The following looks (besides that of Katy Perry) made me feel like these celebs were all headed to the Grammys rather than the Met Gala: Year of Camp. The Kardashians, as well as Priyanka Chopra and Emily Ratajkowski looked like they were going so much for sex appeal and glamour, that they forgot to bring on the camp. While Gigi Hadid looked gorgeously androgynous, I wish she had worn something with more of a campy punch to it a la Elton John or Liberace. Had she taken it in that direction, I think it could have been one of the most successful looks of the evening. And while I tried to throw her a bone for her chandelier look, Katy Perry’s cheeseburger costume is just that: a costume. Camp is not Halloween, it’s a tongue-in cheek way of looking at fashion that mocks conventions. This look was completely unsubtle and probably has confused thousands of people on the concept of camp. For me, it was the most insulting look of the evening.



While I wasn’t blown away by any of the looks from the RuPaul’s Drag Race family, it’s clear who went full camp and who went camp-inspired. RuPaul in his bright and charmingly garish suit looked really fabulous and fun, but it was more inspired by camp than full on. Aquaria’s look is unfortunately unpolished and thrown together-looking, without much connection between the headdress and garment. But Violet Chachki dazzled me in her gown with a train shaped like a long satin glove. It to me was the most tongue-in-cheek moment of the night, and my personal favorite look regarding the theme.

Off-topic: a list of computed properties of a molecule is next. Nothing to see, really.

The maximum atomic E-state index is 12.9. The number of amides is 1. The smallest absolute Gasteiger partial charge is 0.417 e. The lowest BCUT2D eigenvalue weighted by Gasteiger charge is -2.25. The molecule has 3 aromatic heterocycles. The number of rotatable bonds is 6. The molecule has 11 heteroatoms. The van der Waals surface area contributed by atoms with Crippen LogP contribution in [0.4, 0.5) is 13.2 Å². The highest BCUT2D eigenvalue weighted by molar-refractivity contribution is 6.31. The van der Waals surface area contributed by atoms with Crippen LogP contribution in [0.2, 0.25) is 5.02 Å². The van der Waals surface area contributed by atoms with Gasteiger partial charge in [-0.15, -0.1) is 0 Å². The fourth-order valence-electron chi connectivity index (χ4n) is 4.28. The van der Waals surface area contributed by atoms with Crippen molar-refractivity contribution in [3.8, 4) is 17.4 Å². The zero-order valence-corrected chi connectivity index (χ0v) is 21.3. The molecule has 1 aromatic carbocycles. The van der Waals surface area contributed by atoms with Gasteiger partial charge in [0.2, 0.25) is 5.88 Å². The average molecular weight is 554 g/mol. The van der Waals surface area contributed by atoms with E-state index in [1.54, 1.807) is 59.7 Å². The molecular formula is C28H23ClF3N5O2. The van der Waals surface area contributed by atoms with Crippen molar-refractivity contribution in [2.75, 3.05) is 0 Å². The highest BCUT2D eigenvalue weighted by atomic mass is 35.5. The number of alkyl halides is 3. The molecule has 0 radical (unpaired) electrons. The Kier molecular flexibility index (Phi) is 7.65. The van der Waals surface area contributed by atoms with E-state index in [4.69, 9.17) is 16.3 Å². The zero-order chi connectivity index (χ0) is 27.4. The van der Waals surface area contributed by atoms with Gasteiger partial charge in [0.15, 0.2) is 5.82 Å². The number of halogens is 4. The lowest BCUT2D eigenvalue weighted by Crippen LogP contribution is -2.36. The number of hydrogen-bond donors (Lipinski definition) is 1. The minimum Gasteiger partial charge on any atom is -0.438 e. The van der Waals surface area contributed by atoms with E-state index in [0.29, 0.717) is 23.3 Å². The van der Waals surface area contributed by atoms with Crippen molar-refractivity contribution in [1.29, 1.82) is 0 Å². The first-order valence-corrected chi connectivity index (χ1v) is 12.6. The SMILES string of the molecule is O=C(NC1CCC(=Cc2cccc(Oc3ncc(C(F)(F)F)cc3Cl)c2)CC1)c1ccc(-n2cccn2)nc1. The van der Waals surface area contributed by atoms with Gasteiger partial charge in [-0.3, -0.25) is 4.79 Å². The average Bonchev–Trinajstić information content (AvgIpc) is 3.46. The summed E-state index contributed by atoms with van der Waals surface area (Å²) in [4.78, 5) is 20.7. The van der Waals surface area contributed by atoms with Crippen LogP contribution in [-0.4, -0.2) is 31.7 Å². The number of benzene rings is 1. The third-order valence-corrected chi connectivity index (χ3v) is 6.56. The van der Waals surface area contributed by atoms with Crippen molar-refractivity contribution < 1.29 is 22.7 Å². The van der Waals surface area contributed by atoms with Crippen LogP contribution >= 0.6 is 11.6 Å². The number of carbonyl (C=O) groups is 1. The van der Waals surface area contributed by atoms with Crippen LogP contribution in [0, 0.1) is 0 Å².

The Björk Swan Dress

Icelandic avant garde music artist Björk made a splash at the 73rd Academy Awards when she showed up dressed in a ballerina-like dress that looked like a literal swan’s neck was wrapped around hers.

While I don’t find this to be a flattering or beautiful garment, it screams of camp. In the middle of all the glamor and high fashion came the adorable and spunky songstress in this wonky and ill-fitting loud gown that made her look like she had a stuffed animal glued to her. In many ways, this piece and the nude illusion underneath poked fun at conventional ballerina costumes. And she wore it with all the confidence and carefreeness that we know and love her for.